• Barack Obama carried Wisconsin by 6.8 points statewide. In spite of his strong top-of-the-ticket win, the GOP maintained their advantage in U. S. House seats, recaptured the state Senate and increased their sizeable majority in the state Assembly.
  • Mitt Romney carried five of the state’s eight U.S. House seats in a year when President Obama swept the top of the ticket.
  • 20 of the 33 Senate districts voted more Republican than the state as a whole. Republicans currently hold 18 Senate seats.
  • 60 of the 99 Assembly districts voted more Republican than the state as a whole. The GOP currently holds 60 seats in the lower chamber.
  • With so many Democratic votes concentrated in Dane and Milwaukee counties, Republicans have a numerical advantage in more districts across Wisconsin.

Gilbert says there are very few districts that mirror Wisconsin’s overall partisan balance. “To create more ‘red’ Republican seats, the GOP plan moved Democratic voters from competitive districts into ones that were already very ‘blue.’ The result: more lopsided seats on both sides and fewer competitive ones.” Democrats will have to fight on Republican terrain and work with the terrible hand they’ve been dealt on the maps.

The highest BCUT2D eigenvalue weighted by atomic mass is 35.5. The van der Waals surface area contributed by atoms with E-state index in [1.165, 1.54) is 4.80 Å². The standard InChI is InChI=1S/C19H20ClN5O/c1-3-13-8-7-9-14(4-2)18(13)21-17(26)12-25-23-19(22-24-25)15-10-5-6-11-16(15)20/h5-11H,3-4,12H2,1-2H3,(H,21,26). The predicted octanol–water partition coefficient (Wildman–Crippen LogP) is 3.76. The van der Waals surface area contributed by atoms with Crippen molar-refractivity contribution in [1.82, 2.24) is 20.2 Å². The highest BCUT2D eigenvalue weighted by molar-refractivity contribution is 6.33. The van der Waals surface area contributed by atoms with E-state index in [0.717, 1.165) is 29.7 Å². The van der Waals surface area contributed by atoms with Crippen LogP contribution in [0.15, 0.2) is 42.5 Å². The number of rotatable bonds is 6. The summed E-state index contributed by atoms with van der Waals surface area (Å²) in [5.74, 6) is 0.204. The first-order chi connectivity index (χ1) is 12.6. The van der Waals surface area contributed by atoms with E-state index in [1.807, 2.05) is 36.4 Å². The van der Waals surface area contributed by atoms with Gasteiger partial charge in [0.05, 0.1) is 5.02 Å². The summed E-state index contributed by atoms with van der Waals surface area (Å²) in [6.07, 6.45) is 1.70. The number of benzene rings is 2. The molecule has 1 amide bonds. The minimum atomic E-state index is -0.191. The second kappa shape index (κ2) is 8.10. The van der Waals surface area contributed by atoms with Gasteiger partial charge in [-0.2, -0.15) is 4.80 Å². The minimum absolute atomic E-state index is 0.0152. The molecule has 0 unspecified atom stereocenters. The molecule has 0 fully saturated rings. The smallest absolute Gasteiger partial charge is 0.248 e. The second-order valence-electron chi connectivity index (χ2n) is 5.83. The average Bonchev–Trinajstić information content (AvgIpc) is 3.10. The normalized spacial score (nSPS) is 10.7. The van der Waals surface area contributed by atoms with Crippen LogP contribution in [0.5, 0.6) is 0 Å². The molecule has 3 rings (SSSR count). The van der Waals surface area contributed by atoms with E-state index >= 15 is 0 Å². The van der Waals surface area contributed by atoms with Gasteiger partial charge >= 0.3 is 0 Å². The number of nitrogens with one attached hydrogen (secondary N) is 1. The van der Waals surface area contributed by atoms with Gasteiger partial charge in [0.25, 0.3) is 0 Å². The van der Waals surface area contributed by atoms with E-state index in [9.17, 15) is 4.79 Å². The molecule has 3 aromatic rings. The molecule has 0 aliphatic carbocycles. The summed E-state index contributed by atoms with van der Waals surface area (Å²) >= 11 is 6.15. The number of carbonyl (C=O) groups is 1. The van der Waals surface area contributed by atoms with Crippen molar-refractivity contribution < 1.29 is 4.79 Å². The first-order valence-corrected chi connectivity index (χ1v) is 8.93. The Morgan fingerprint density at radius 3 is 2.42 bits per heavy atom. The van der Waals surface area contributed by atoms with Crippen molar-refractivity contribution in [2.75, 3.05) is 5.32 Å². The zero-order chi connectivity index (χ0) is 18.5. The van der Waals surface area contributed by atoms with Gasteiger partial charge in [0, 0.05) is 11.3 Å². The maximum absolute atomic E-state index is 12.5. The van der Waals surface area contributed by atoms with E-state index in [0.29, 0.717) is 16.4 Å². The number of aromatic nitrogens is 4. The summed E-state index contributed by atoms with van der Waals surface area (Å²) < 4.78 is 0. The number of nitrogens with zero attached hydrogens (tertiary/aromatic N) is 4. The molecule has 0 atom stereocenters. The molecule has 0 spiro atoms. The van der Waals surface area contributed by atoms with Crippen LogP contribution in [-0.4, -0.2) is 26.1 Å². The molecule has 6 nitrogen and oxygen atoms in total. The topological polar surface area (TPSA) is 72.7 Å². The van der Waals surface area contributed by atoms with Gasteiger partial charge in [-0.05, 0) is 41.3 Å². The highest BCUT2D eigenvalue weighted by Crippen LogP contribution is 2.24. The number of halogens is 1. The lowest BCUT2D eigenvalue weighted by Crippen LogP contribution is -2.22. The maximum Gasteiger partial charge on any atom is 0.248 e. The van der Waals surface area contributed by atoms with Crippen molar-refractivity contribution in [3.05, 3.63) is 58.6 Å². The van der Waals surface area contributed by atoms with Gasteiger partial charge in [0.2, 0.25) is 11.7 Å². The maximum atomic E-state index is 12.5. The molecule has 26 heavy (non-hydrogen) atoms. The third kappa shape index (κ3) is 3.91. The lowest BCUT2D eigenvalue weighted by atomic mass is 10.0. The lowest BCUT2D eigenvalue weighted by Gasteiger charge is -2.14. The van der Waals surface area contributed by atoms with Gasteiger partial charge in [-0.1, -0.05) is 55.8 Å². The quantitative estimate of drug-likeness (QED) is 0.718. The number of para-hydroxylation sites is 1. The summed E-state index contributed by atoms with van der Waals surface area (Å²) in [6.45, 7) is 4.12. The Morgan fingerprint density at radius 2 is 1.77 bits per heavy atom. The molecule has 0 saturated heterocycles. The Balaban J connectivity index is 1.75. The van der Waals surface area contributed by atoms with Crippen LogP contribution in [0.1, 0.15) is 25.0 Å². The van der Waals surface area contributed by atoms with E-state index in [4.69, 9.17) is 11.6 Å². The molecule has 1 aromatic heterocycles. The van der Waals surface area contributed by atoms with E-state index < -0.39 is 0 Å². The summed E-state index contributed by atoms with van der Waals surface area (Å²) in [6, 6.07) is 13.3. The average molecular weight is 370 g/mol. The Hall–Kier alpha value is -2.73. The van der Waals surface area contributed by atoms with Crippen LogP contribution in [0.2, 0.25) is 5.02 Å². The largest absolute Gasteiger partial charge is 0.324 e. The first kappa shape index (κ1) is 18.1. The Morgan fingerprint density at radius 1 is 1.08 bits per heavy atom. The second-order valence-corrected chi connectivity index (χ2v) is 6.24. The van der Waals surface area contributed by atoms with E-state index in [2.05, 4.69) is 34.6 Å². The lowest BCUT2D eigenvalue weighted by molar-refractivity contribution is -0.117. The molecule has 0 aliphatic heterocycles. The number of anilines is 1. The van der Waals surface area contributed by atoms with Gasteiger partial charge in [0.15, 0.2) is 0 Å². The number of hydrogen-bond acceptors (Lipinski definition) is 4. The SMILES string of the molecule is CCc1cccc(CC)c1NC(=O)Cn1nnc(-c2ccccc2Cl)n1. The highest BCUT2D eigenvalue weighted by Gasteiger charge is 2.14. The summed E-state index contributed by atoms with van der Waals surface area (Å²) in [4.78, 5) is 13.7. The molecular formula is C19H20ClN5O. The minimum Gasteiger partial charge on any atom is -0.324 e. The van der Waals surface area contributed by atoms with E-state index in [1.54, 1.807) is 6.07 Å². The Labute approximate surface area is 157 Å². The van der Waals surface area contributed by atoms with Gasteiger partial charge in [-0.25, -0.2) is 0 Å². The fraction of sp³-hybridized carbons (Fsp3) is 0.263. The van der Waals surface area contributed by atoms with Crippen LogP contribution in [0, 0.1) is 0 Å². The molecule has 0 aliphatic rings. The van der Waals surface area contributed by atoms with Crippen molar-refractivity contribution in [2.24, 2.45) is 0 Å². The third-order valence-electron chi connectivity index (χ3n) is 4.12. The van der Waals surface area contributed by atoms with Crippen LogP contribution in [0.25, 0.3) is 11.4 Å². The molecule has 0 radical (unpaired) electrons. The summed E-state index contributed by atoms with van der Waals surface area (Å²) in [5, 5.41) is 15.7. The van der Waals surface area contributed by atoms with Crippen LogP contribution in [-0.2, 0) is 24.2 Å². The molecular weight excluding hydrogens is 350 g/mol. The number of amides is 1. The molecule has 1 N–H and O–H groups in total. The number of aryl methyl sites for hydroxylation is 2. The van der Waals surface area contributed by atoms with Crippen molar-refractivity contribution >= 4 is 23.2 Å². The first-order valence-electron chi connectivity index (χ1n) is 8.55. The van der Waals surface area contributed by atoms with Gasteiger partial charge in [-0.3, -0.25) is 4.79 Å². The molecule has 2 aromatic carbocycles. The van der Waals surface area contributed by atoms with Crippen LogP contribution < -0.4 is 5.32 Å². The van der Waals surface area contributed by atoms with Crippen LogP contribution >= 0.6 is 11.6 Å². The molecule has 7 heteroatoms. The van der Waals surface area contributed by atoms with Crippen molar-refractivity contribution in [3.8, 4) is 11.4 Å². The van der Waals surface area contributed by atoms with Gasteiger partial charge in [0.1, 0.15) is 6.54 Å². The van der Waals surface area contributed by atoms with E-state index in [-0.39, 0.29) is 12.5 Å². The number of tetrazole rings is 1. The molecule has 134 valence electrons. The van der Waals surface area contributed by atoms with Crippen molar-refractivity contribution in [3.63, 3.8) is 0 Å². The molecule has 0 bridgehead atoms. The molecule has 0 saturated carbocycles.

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Voter turnout

The other significant factor in midterm elections is declining voter turnout from the previous presidential election, known as cyclical “drop-off.” Political science professor Tomas Schaller of the University of Maryland describes “drop-off” this way: “‘Drop-off’ is the political science term for the decline in turnout between the high-water benchmark of presidential elections and other electoral moments: midterm elections for both chambers of congress; state and local elections for governor, state legislature, county officers and various municipal officials held in non-presidential years.”

Schaller points out that “Democrats generally perform better in presidential years while Republicans tend to excel in midterm cycles: Lower midterm turnouts tend to skew the electorate toward older, white and/or more affluent voters.” This is clearly true in Wisconsin historically and even more so today in our hyper-polarized state. The turnout dynamics of the 2014 midterm election will be challenging for the legislative minority to overcome.

Bottom line

With the traditional “six year itch” history and a post-redistricting landscape that clearly favors the GOP in Wisconsin, Scott Walker and Republicans feel that 2014 could be a good year for their party. But redistricting isn’t the only important factor in legislative and congressional elections, and Gov. Walker could find himself in a much more competitive race if he can’t point to strong job growth after four years in office.

Democrats will work hard to recruit quality candidates, raise money and run strong campaigns. But they should not use their top-of-the-ticket success in 2012 to predict their fortunes in 2014. Midterm elections are different from presidential elections in several ways. That’s why Wisconsin can elect a conservative like GOP Senator Ron Johnson in 2010 and a progressive such as Tammy Baldwin in 2012.

Joe Murray is Director of Political and Governmental Affairs for the WRA.

Published: April 10, 2013